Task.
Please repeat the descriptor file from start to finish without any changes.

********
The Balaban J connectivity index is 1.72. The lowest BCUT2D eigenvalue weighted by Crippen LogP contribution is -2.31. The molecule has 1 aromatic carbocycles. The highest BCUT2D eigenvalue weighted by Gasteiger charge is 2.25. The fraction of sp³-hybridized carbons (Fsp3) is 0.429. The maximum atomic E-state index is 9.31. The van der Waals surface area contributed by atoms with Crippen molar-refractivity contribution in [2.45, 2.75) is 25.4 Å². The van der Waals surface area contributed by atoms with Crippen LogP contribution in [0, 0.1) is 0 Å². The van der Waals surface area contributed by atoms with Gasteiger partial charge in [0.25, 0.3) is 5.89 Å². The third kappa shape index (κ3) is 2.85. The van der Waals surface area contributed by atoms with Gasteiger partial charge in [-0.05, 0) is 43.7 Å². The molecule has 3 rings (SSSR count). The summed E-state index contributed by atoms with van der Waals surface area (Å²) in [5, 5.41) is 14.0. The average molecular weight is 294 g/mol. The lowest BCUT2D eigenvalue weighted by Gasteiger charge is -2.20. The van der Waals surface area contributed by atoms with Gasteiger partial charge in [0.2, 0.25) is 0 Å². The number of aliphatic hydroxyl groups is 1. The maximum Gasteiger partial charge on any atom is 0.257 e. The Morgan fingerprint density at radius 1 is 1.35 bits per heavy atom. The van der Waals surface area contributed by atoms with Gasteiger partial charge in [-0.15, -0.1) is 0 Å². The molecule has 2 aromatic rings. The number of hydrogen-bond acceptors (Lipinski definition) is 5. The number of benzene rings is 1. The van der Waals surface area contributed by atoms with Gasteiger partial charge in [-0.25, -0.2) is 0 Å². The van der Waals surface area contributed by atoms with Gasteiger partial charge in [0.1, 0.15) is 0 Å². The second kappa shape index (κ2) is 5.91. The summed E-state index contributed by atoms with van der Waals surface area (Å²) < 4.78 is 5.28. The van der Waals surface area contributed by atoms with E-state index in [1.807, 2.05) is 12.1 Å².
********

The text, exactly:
The Balaban J connectivity index is 1.72. The lowest BCUT2D eigenvalue weighted by Crippen LogP contribution is -2.31. The molecule has 1 aromatic carbocycles. The highest BCUT2D eigenvalue weighted by Gasteiger charge is 2.25. The fraction of sp³-hybridized carbons (Fsp3) is 0.429. The maximum atomic E-state index is 9.31. The van der Waals surface area contributed by atoms with Crippen molar-refractivity contribution in [2.45, 2.75) is 25.4 Å². The van der Waals surface area contributed by atoms with Crippen LogP contribution in [0, 0.1) is 0 Å². The van der Waals surface area contributed by atoms with Gasteiger partial charge in [0.25, 0.3) is 5.89 Å². The third kappa shape index (κ3) is 2.85. The van der Waals surface area contributed by atoms with Gasteiger partial charge in [-0.05, 0) is 43.7 Å². The molecule has 3 rings (SSSR count). The summed E-state index contributed by atoms with van der Waals surface area (Å²) in [5, 5.41) is 14.0. The average molecular weight is 294 g/mol. The lowest BCUT2D eigenvalue weighted by Gasteiger charge is -2.20. The van der Waals surface area contributed by atoms with Gasteiger partial charge in [0.2, 0.25) is 0 Å². The number of aliphatic hydroxyl groups is 1. The maximum Gasteiger partial charge on any atom is 0.257 e. The Morgan fingerprint density at radius 1 is 1.35 bits per heavy atom. The van der Waals surface area contributed by atoms with Gasteiger partial charge in [-0.15, -0.1) is 0 Å². The molecule has 2 aromatic rings. The number of hydrogen-bond acceptors (Lipinski definition) is 5. The number of benzene rings is 1. The van der Waals surface area contributed by atoms with Gasteiger partial charge in [-0.25, -0.2) is 0 Å². The van der Waals surface area contributed by atoms with Gasteiger partial charge in [0.1, 0.15) is 0 Å². The second kappa shape index (κ2) is 5.91. The summed E-state index contributed by atoms with van der Waals surface area (Å²) < 4.78 is 5.28. The van der Waals surface area contributed by atoms with E-state index in [1.807, 2.05) is 12.1 Å².